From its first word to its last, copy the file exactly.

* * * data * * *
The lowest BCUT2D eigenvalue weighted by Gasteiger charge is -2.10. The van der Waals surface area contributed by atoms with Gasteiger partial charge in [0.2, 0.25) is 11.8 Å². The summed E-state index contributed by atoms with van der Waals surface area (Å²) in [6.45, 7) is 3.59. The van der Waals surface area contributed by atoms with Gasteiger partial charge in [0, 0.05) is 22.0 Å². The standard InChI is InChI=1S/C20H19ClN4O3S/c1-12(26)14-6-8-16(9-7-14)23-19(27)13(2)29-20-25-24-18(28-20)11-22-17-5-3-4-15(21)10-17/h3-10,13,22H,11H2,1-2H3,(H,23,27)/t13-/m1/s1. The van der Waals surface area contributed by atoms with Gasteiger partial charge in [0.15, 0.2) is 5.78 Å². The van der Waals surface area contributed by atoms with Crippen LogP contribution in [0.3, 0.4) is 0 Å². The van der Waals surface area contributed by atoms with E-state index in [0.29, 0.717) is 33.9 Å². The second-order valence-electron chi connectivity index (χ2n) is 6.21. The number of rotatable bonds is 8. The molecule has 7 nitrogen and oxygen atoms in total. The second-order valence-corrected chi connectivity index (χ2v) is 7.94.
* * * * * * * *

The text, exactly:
The lowest BCUT2D eigenvalue weighted by Gasteiger charge is -2.10. The van der Waals surface area contributed by atoms with Gasteiger partial charge in [0.2, 0.25) is 11.8 Å². The summed E-state index contributed by atoms with van der Waals surface area (Å²) in [6.45, 7) is 3.59. The van der Waals surface area contributed by atoms with Gasteiger partial charge in [0, 0.05) is 22.0 Å². The standard InChI is InChI=1S/C20H19ClN4O3S/c1-12(26)14-6-8-16(9-7-14)23-19(27)13(2)29-20-25-24-18(28-20)11-22-17-5-3-4-15(21)10-17/h3-10,13,22H,11H2,1-2H3,(H,23,27)/t13-/m1/s1. The van der Waals surface area contributed by atoms with Gasteiger partial charge in [0.15, 0.2) is 5.78 Å². The van der Waals surface area contributed by atoms with Crippen LogP contribution in [0.3, 0.4) is 0 Å². The van der Waals surface area contributed by atoms with E-state index in [0.29, 0.717) is 33.9 Å². The second-order valence-electron chi connectivity index (χ2n) is 6.21. The number of rotatable bonds is 8. The molecule has 7 nitrogen and oxygen atoms in total. The second-order valence-corrected chi connectivity index (χ2v) is 7.94.